GENEVA — A year after Japan's nuclear accident at Fukushima, the World Health Organization says several areas near the plant had radiation above cancer-causing levels but most of the nation did not.
The U.N. health agency's first global estimate Wednesday of radiation exposure from the earthquake and tsunami March 11, 2011, that triggered meltdowns at the Fukushima Daiichi nuclear plant says increases in radiation were below cancer-causing levels in nearly all of Japan.
The agency's 124-page report also says neighboring countries had levels similar to normal background radiation and for the rest of the world there was some minor exposure through food.
The U.N.'s International Atomic Energy Agency previously has confirmed that radiation levels in some Japanese milk and vegetables reached significantly higher levels than Japan allows for consumption.
Party distances from ex-governor
MEXICO CITY — Mexico's former ruling party said Wednesday it will suspend the party membership of a former governor accused of accepting millions of dollars in bribes from drug cartels.
The Institutional Revolutionary Party said the former governor of the border state of Tamaulipas, Tomas Yarrington, will be suspended until the accusations are cleared up. The party, known as the PRI, held Mexico's presidency without interruption from 1929 to 2000, and continues to govern most Mexican states.
"The PRI calls upon Mr. Yarrington to fully cooperate with the appropriate authorities to clear up the acts of which he is accused," the party said in a news release. "Mr. Yarrington should face his personal responsibility ... Where illegal acts are proved, the law should be fully applied."
The party in the past has often been accused of protecting governors against charges of corruption and malfeasance, and only two former governors - one of them a PRI member - have been arrested in recent memory.
Official: Sanctions have cost $4 billion
BEIRUT — Syria's oil minister blamed international sanctions Wednesday for shortages of cooking gas and other basic goods, saying the measures have bled $4 billion from the nation's ailing economy.
President Bashar Assad's regime must strike a delicate balance toward the U.S. and EU sanctions as it confronts a 15-month-old uprising against its rule, acknowledging their heavy toll while denying the regime's grip on power is in any way shaken.
Sufian Allaw said the punitive measures were to blame for the shortages that have left Syrians across the country standing in long lines to pay inflated prices for cooking gas, fuel, sugar and other staples.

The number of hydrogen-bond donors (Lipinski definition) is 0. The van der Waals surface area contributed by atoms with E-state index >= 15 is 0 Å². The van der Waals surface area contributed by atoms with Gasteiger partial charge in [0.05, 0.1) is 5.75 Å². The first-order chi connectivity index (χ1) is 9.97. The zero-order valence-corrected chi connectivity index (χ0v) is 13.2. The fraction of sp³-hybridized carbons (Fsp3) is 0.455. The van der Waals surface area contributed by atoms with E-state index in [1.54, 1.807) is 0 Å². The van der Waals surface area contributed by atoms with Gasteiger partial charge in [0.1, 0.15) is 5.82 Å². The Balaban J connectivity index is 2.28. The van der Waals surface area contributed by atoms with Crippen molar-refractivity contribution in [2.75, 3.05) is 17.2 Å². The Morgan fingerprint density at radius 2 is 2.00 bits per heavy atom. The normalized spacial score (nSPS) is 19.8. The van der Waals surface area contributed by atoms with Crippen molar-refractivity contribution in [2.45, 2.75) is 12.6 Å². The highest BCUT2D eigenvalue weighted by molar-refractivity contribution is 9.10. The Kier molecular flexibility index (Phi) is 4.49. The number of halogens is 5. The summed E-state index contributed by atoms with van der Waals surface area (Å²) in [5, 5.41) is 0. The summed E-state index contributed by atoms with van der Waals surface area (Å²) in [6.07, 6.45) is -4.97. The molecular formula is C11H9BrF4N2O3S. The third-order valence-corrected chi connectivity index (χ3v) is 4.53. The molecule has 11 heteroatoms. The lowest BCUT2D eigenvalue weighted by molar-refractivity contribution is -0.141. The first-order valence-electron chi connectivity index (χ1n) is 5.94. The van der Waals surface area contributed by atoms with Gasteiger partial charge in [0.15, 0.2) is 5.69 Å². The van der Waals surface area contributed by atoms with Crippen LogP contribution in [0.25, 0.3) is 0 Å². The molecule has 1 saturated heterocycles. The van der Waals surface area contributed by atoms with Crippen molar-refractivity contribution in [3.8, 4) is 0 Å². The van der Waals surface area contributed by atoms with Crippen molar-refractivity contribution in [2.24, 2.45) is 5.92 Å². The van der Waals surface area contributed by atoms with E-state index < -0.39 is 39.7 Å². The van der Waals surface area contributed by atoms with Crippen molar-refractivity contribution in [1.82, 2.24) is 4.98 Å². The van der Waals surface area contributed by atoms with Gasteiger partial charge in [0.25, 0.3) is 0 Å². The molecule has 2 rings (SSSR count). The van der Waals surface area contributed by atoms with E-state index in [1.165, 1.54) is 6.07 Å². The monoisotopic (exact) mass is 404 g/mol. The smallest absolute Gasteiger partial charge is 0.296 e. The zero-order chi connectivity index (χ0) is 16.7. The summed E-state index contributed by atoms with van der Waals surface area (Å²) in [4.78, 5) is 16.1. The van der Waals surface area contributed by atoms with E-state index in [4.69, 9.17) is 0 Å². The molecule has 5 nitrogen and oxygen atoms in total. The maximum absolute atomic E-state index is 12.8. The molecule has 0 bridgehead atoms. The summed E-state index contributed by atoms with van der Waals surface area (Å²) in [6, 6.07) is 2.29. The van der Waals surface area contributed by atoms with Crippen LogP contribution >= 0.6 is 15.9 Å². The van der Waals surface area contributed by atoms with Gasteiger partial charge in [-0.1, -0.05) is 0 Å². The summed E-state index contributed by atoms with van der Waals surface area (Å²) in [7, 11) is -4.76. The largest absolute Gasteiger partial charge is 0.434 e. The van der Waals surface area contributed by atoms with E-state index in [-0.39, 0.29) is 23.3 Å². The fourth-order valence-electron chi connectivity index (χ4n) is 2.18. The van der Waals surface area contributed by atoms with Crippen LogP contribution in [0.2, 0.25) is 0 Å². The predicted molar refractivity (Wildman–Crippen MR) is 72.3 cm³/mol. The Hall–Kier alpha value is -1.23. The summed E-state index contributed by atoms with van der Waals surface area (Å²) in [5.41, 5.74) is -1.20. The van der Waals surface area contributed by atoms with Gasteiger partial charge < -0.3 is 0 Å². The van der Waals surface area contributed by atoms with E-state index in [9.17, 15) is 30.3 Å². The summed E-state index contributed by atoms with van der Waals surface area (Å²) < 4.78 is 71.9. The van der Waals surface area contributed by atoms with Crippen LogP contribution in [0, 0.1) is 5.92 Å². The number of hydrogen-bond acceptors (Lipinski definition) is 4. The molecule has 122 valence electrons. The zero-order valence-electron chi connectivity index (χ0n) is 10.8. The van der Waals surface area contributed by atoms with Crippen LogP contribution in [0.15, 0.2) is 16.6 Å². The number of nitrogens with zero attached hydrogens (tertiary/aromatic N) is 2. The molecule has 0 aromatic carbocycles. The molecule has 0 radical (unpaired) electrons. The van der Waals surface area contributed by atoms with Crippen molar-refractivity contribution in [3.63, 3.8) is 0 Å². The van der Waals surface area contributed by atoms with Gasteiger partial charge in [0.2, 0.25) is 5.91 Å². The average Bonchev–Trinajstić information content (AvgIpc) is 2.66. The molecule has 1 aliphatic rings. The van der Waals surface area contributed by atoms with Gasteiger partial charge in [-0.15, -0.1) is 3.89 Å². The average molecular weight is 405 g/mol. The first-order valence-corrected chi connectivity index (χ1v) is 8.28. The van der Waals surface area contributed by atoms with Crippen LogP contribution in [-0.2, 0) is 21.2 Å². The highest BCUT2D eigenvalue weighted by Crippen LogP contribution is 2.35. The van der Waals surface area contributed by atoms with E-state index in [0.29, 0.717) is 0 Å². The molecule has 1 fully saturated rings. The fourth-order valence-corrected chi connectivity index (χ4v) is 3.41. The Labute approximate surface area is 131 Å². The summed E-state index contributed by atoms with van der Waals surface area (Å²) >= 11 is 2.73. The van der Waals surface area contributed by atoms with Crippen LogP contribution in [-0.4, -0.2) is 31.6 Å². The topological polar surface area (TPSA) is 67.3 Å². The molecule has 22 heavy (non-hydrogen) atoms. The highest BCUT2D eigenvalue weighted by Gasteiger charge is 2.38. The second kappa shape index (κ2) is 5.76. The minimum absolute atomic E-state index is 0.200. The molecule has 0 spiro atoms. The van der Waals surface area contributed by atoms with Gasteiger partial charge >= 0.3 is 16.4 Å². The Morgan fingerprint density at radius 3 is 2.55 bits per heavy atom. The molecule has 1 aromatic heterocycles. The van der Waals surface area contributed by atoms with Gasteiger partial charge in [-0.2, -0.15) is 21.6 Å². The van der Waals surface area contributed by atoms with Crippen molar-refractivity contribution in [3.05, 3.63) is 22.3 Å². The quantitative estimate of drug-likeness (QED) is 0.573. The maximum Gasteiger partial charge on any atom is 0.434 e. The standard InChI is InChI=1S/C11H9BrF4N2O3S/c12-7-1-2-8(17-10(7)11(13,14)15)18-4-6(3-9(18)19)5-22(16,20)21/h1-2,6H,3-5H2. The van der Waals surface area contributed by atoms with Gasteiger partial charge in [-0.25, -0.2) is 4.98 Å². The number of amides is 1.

Before the Syrian uprising began in March 2011, the oil sector was a pillar of Syria's economy, with oil exports - mostly to Europe - bringing in $7 million to $8 million per day. This income was key to maintaining the $17 billion in foreign reserves that the government had at the start of the uprising.
Speaking to reporters in Damascus on Wednesday, Mr. Allaw said sanctions had cost Syria's oil sector about $4 billion.
Government ups oversight of nuclear shutdown
BERLIN — The German government will more closely oversee the country's move from nuclear power to renewable energy, Chancellor Angela Merkel said Wednesday - a mammoth 10-year project for Europe's biggest economy that has been going slowly so far.
Mrs. Merkel said she will meet with all of Germany's 16 state governors twice a year to take stock of the transformation's progress and shortcomings, stressing that everything must be done to avoid blackouts and ensure affordable energy.
Critics, including Germany's main industry lobby group, have faulted the government for a lack of coordination and demanded better, permanent oversight for one of Mrs. Merkel's most challenging projects.
In a major policy shift, Mrs. Merkel announced that the government is drafting laws that would pay utilities not just for the electricity their gas- or coal-fired power plants produce but simply for having them available in times when renewable energy sources aren't sufficient.
Wanted: Bigfoot hair for European study
LONDON — European researchers say new techniques to analyze DNA could help crack the mystery of whether Bigfoot exists.
In a project announced this week, Oxford University and Lausanne Museum of Zoology scientists appealed to museums, scientists and yeti aficionados to share samples thought to be from the mythical apelike creature.
Researchers plan to focus on hair to determine the species it originated from.
Bryan Sykes of Oxford said the group already had received samples to test, including blood, hair, and items supposedly chewed by Bigfoot.
• From wire dispatches and staff reports